S.
marshal west of the Mississippi.
- That's right.
- Caught over 3,000 felons.
Some people think he was the inspiration for the Lone Ranger.
(SIGHS) Feels like if I don't get started on it soon, it stays a pipe dream forever.
It's a great story.
I'd read it.
You okay? Giving it up? I want to be a dad.
(PHONE CHIMES, VIBRATES) The panel's got a verdict.
This court finds Congressman Jones, on the charge of murder, not guilty.
On the charge of involuntary manslaughter - guilty.
- (GALLERY MURMURING) - We are adjourned until tomorrow.
- (GAVEL BANGS) TREY: We should take the win is all I'm saying.
ABE: Win.
Jones will probably get a de minimus sentence.
He might not even do any time.
He won't be running for president any time soon, and we just convicted a sitting congressman using the testimony of a dead man and a guy who wears a name tag all day.
Take the win.
Then so be it.
We got the best outcome considering we just took down a sitting U.
S.
congress That was a courtesy call from Colonel Riggle.
He is invoking his authority to set aside the decision.
What? He's overturning the verdict? Convening authorities don't do that.
They don't.
But they can.
I will fight this, but as of now, Congressman Jones is walking away a free man.
(PHONE CHIMES, VIBRATES) (PHONE CHIMES, VIBRATES) (PHONE RINGING) (PHONE CHIMES, VIBRATES) (FOOTSTEPS APPROACHING) I hear you're waiting to see me.
Yes, sir.
Captain John Abraham.
Prosecutor on the Robert Jones case.
What do you want, Captain Abraham? I, uh, came to offer my services, sir.
Great.
Wrangle me up some cardboard boxes so I can pack.
I'm talking about the court-martial.
I came to see if there's anything I can clarify for you.
I have my staff judge advocate to advise me.
The facts are clear.
Anything else? You do quite a bit of fund-raising for Congressman Jones's party.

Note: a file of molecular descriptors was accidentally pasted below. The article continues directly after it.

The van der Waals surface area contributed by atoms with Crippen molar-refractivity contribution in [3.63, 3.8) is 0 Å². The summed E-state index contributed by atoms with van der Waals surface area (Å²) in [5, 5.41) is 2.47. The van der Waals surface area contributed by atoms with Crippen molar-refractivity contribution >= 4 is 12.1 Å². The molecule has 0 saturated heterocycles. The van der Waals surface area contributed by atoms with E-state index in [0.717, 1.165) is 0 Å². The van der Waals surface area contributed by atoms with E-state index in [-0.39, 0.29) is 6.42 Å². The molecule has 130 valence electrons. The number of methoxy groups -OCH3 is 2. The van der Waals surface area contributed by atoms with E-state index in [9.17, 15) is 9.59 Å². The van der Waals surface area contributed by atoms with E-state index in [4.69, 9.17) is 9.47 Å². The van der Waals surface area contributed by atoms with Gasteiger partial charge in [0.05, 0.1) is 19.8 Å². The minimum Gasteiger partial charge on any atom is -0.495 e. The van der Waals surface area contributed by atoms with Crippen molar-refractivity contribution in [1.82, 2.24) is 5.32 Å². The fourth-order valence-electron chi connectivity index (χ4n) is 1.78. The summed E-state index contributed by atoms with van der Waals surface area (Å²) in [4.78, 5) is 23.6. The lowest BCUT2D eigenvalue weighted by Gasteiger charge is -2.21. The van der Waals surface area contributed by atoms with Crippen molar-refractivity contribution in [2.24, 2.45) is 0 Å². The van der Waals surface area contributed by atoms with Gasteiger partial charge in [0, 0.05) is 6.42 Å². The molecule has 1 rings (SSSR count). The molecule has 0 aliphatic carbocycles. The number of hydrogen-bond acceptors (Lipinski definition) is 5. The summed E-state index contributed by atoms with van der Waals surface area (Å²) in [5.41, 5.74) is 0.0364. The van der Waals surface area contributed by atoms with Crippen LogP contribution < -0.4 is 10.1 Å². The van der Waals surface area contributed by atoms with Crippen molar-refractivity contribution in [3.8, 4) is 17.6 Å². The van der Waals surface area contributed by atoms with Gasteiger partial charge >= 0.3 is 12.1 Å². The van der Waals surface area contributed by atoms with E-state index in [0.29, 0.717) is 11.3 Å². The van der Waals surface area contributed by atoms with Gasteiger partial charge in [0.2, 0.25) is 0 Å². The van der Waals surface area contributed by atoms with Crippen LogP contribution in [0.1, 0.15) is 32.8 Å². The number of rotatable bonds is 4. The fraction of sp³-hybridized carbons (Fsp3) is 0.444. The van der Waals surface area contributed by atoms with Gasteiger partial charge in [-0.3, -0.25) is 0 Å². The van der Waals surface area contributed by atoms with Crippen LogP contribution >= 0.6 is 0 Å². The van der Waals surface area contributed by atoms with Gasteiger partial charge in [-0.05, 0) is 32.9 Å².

Excuse me? I'm just trying to understand what happened.
A convening authority hasn't invoked the command prerogative in years.
I am perfectly within my rights, Captain.
And you are insubordinate.
I'm referring you for an NJP.
You want brig time, keep talking.
Dismissed.
Actually, Captain, I will take you up on your offer.
To help.
I need, oh, I don't know, ten cardboard boxes.
Get them for me, ASAP.
I filed the paperwork on Jones.
Thanks.
I'm Oscar Mike.
See you tomorrow.
Did you know Colonel Riggle was in Al Asad in '04? Same theater as Najaf.
So? Abe, the case is over.
I've got the order of battle for September 3, 2004.
There were other units operating in the area.
We had our bite at the apple.
Abe, you can't try Jones for murder twice.
The Rangers went through.
Another unit from 2/6 Abe, you're throwing haymakers after the ref called the fight.
I know that, but Congressman Jones is lying.
There's got to be something here that shows that.
(SIGHS) Thought you were leaving.
I grew up by Fort Sumter.
I have a weakness for lost causes.
It's gonna be a couple weeks before your meds kick back in.
Someone should be with you.
You can stay here.
I'm in the middle of a campaign.
I I can't take time off.
It's gonna be okay, Maya.
I'm gonna stage an epic comeback and unseat the Lumber King.
You're gonna take over the world.
Starting with the defense attorney's office of the Judge Advocate Division.
(SIGHS) We're good, kid.
(TRAIN WHISTLE BLOWS) (KNOCKING ON DOOR) Good morning, Colonel.
Major Ferry and I brought extra boxes.
Just wanted to make sure you had enough.
I'm fine.
You can leave them by the door, I guess.
Major Ferry, did you know that in the early days of Operation Iraqi Freedom, we used Polish special forces guys pretty much whenever we needed snipers? I read about that.
Different rules of engagement, right? Guys, you don't have to put the boxes together.
Oh, we don't mind.
That's exactly right.
Polish snipers could shoot at people we couldn't.
We'd use American spotters to tell them who to shoot, and then they'd do the actual shooting.